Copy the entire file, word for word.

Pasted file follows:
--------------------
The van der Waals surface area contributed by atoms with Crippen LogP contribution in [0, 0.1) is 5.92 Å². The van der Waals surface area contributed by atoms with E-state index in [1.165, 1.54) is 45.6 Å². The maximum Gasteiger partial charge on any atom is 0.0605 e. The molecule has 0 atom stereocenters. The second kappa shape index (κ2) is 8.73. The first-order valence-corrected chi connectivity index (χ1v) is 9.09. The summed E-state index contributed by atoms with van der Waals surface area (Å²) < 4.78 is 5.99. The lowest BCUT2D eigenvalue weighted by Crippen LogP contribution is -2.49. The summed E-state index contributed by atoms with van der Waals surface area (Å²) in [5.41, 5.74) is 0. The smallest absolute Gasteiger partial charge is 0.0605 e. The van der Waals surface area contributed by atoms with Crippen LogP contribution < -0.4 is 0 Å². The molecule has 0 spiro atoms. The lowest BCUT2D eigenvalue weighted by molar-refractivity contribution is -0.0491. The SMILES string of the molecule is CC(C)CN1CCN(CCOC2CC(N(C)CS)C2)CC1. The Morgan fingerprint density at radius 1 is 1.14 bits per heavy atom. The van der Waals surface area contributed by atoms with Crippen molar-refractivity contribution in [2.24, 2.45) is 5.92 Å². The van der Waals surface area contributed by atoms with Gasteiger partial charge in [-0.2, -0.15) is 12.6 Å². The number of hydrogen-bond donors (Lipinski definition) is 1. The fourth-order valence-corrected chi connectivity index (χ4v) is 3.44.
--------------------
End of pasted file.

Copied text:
The van der Waals surface area contributed by atoms with Crippen LogP contribution in [0, 0.1) is 5.92 Å². The van der Waals surface area contributed by atoms with E-state index in [1.165, 1.54) is 45.6 Å². The maximum Gasteiger partial charge on any atom is 0.0605 e. The molecule has 0 atom stereocenters. The second kappa shape index (κ2) is 8.73. The first-order valence-corrected chi connectivity index (χ1v) is 9.09. The summed E-state index contributed by atoms with van der Waals surface area (Å²) < 4.78 is 5.99. The lowest BCUT2D eigenvalue weighted by Crippen LogP contribution is -2.49. The summed E-state index contributed by atoms with van der Waals surface area (Å²) in [5.41, 5.74) is 0. The smallest absolute Gasteiger partial charge is 0.0605 e. The van der Waals surface area contributed by atoms with Crippen LogP contribution < -0.4 is 0 Å². The molecule has 0 spiro atoms. The lowest BCUT2D eigenvalue weighted by molar-refractivity contribution is -0.0491. The SMILES string of the molecule is CC(C)CN1CCN(CCOC2CC(N(C)CS)C2)CC1. The Morgan fingerprint density at radius 1 is 1.14 bits per heavy atom. The van der Waals surface area contributed by atoms with Crippen molar-refractivity contribution in [2.24, 2.45) is 5.92 Å². The van der Waals surface area contributed by atoms with Gasteiger partial charge in [-0.2, -0.15) is 12.6 Å². The number of hydrogen-bond donors (Lipinski definition) is 1. The fourth-order valence-corrected chi connectivity index (χ4v) is 3.44.